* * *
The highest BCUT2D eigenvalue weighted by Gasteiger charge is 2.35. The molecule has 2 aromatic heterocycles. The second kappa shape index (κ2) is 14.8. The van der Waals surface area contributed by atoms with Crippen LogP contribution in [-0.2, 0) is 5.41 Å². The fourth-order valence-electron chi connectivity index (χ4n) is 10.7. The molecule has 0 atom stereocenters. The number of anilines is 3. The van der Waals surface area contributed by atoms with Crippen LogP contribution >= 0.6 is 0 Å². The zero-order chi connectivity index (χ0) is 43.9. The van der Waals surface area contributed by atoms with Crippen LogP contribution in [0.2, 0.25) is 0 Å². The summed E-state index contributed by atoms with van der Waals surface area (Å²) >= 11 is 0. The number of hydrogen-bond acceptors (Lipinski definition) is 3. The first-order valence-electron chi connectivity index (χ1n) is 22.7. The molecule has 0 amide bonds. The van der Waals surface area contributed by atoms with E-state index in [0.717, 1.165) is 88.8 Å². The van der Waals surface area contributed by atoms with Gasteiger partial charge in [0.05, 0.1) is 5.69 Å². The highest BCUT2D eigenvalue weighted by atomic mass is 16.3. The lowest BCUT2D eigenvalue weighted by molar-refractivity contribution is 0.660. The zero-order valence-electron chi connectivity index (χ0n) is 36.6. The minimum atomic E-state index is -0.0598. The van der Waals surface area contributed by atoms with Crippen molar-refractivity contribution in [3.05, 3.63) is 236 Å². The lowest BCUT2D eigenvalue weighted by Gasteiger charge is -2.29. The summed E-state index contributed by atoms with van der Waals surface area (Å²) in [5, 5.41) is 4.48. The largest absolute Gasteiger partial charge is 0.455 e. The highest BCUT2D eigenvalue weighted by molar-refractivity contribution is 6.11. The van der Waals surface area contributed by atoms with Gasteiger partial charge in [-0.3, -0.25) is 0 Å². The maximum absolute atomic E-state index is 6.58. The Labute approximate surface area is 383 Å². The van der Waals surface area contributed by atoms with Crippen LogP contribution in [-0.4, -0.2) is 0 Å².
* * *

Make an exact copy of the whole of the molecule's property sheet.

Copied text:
The highest BCUT2D eigenvalue weighted by Gasteiger charge is 2.35. The molecule has 2 aromatic heterocycles. The second kappa shape index (κ2) is 14.8. The van der Waals surface area contributed by atoms with Crippen LogP contribution in [-0.2, 0) is 5.41 Å². The fourth-order valence-electron chi connectivity index (χ4n) is 10.7. The molecule has 0 atom stereocenters. The number of anilines is 3. The van der Waals surface area contributed by atoms with Crippen LogP contribution >= 0.6 is 0 Å². The zero-order chi connectivity index (χ0) is 43.9. The van der Waals surface area contributed by atoms with Crippen LogP contribution in [0.2, 0.25) is 0 Å². The summed E-state index contributed by atoms with van der Waals surface area (Å²) >= 11 is 0. The number of hydrogen-bond acceptors (Lipinski definition) is 3. The first-order valence-electron chi connectivity index (χ1n) is 22.7. The molecule has 0 amide bonds. The van der Waals surface area contributed by atoms with E-state index in [0.717, 1.165) is 88.8 Å². The van der Waals surface area contributed by atoms with Gasteiger partial charge in [0.05, 0.1) is 5.69 Å². The highest BCUT2D eigenvalue weighted by atomic mass is 16.3. The lowest BCUT2D eigenvalue weighted by molar-refractivity contribution is 0.660. The zero-order valence-electron chi connectivity index (χ0n) is 36.6. The minimum atomic E-state index is -0.0598. The van der Waals surface area contributed by atoms with Crippen molar-refractivity contribution in [3.05, 3.63) is 236 Å². The lowest BCUT2D eigenvalue weighted by Gasteiger charge is -2.29. The summed E-state index contributed by atoms with van der Waals surface area (Å²) in [5, 5.41) is 4.48. The largest absolute Gasteiger partial charge is 0.455 e. The highest BCUT2D eigenvalue weighted by molar-refractivity contribution is 6.11. The van der Waals surface area contributed by atoms with Gasteiger partial charge in [-0.3, -0.25) is 0 Å². The maximum absolute atomic E-state index is 6.58. The Labute approximate surface area is 383 Å². The van der Waals surface area contributed by atoms with Crippen LogP contribution in [-0.4, -0.2) is 0 Å².